A long-lost work of Shakespeare, newly found. . .a killer who stages the Bard’s extravagant murders as flesh-and-blood realities. . .a desperate race to find literary gold, and just to stay alive . . .
I enjoy a good murder mystery and I loved the premise that another Shakespearean play had been discovered. After I got the book home I read JenClair’s review but decided to try it anyway. I have to agree with her – the plot was much too complicated.
Kate Stanley is an American Shakespearean expert who is directing Hamlet at the Globe in London. Her mentor Rosalind Howard visits, after being estranged from her for several years, and gives Kate a mysterious gift, telling her she needs her help.
That night the Globe has a massive fire and Rosalind’s body is found inside, murdered. A wild chase follows to solve the mystery of who killed her and why she needed Kate’s help. The chase starts in London, goes to Massachusetts (Harvard University), Utah, New Mexico, Washington DC (Folger Library), Spain, back to New Mexico for the climax and then back to London. Loads of frequent flier miles, but not very believable when the main character is trying to elude the police and the murderer.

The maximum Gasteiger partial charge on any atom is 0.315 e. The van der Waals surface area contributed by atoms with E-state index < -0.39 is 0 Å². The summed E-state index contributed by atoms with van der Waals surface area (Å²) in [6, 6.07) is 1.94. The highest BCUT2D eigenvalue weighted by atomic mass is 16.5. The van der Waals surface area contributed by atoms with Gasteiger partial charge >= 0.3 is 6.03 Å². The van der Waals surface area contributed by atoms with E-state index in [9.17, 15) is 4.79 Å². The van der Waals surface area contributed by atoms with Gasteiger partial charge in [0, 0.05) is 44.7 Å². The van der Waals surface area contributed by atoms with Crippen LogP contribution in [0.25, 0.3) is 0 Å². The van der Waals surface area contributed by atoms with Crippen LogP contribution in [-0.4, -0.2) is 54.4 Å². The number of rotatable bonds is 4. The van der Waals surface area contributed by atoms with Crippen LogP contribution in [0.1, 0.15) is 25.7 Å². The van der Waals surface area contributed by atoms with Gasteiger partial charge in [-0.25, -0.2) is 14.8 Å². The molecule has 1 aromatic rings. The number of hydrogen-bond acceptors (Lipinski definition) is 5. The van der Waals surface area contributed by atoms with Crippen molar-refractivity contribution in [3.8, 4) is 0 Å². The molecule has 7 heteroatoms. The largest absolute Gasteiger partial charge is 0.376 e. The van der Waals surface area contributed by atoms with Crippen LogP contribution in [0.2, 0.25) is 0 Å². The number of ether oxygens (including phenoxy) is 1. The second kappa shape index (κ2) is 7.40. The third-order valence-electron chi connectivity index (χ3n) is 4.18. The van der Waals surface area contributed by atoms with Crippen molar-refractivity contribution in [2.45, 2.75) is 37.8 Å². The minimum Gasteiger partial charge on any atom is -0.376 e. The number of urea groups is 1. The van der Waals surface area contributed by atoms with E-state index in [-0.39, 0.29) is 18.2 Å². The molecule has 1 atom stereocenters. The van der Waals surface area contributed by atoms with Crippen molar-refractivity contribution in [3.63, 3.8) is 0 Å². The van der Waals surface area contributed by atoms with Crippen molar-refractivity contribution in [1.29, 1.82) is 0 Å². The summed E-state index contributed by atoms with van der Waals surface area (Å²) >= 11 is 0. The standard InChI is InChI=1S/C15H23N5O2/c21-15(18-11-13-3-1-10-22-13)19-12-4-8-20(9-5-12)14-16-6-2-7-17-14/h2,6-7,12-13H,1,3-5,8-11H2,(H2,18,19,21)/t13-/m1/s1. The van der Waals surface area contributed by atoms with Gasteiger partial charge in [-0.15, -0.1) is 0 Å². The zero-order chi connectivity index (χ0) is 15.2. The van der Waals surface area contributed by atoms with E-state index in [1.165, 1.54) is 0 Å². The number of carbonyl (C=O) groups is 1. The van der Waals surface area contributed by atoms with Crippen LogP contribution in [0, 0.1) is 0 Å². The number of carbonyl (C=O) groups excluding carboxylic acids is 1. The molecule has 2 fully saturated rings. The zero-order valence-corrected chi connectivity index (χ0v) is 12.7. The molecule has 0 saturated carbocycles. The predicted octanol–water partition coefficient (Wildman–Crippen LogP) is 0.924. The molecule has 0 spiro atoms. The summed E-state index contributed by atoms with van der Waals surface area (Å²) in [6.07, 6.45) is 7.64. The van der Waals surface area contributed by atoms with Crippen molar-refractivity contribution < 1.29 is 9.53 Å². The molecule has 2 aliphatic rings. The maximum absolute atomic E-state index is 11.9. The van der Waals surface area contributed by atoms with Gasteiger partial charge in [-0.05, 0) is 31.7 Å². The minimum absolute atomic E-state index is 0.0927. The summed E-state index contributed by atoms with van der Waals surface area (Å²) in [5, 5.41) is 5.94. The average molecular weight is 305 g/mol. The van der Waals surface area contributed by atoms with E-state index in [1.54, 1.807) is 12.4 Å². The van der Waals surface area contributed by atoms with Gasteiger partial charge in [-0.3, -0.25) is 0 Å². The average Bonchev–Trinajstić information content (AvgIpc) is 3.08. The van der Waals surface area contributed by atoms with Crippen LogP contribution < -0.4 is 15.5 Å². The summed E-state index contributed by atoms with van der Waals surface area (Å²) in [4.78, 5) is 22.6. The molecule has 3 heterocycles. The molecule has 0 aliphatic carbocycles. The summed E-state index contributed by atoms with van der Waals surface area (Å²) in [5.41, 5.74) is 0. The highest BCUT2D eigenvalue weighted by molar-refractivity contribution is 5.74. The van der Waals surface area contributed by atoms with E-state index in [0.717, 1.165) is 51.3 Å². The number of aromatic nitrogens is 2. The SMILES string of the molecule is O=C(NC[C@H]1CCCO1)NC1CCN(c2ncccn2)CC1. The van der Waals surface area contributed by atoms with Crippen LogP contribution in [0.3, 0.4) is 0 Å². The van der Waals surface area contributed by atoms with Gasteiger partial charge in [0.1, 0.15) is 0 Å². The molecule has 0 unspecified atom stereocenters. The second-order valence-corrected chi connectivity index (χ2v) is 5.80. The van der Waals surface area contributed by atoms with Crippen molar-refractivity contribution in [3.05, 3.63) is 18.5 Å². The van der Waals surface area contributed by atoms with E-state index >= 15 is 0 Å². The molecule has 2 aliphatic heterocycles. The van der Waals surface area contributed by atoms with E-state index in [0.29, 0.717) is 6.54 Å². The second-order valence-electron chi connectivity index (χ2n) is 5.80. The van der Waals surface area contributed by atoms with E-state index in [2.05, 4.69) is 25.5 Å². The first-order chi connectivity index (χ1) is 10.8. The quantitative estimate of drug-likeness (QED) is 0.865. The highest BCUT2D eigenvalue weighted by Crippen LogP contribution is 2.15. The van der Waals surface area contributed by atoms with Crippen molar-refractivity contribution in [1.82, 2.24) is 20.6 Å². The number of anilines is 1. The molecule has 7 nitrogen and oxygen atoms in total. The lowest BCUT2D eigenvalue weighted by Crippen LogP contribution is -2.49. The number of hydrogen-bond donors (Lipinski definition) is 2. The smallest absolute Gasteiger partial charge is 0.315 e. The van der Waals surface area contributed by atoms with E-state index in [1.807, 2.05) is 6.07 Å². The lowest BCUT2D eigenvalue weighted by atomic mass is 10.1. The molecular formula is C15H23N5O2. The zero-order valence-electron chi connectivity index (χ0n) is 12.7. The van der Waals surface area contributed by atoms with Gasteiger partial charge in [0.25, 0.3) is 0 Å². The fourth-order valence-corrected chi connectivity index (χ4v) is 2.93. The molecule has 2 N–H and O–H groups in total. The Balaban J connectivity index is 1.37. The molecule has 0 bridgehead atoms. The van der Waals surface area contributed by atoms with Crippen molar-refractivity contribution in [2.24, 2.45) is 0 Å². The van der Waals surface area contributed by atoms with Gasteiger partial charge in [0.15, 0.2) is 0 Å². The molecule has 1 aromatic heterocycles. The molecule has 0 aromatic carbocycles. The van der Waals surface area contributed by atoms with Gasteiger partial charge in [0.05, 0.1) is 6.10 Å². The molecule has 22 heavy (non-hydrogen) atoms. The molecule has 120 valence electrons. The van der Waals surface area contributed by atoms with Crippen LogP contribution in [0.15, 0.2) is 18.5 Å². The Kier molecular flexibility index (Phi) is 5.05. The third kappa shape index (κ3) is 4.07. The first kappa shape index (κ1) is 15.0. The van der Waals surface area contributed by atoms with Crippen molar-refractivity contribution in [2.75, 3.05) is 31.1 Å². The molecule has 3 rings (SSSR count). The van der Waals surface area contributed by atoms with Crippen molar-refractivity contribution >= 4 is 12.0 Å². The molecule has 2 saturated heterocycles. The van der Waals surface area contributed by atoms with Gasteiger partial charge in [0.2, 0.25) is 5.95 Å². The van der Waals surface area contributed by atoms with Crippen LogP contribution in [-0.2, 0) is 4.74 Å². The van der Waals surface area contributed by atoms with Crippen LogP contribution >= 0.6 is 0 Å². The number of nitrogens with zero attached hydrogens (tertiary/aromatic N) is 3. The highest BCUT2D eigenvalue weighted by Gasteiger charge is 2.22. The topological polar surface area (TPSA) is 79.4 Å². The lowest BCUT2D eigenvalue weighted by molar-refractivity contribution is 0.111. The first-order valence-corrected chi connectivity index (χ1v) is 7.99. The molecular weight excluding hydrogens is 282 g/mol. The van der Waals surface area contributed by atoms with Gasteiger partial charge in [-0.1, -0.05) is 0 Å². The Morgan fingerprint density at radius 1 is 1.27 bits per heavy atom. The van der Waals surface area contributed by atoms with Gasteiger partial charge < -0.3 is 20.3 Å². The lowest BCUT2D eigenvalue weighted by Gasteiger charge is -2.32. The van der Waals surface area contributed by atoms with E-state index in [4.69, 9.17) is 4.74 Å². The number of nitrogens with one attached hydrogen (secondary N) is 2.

Lots of red herrings. And murders – in all seven deaths, several of which were totally unnecessary to move the plot along. And the British detective that started out seeming like he’d be an important character suddenly disappears and then reappears a couple of times out of nowhere in far flung areas where he has no jurisdiction and does very little to add to the story.
To confuse things even further, the book opens with a chapter set in 1613 with Shakespeare and a woman and a young man. These three 17th century characters appear several times in chapters inserted between modern chapters. I think I understand why they were there, but I didn’t find that those chapters enhanced the flow of events in the modern part of the story.
The author has a PhD in English and American Literature, has taught at Harvard and directed Shakespeare theater, and it shows. I admit I learned a number of bits of Shakespearean lore that I didn’t know that I found interesting. However, too many coincidences, too many deaths, too many locations, too little substance to the story. All in all, I should have listened to JenClair.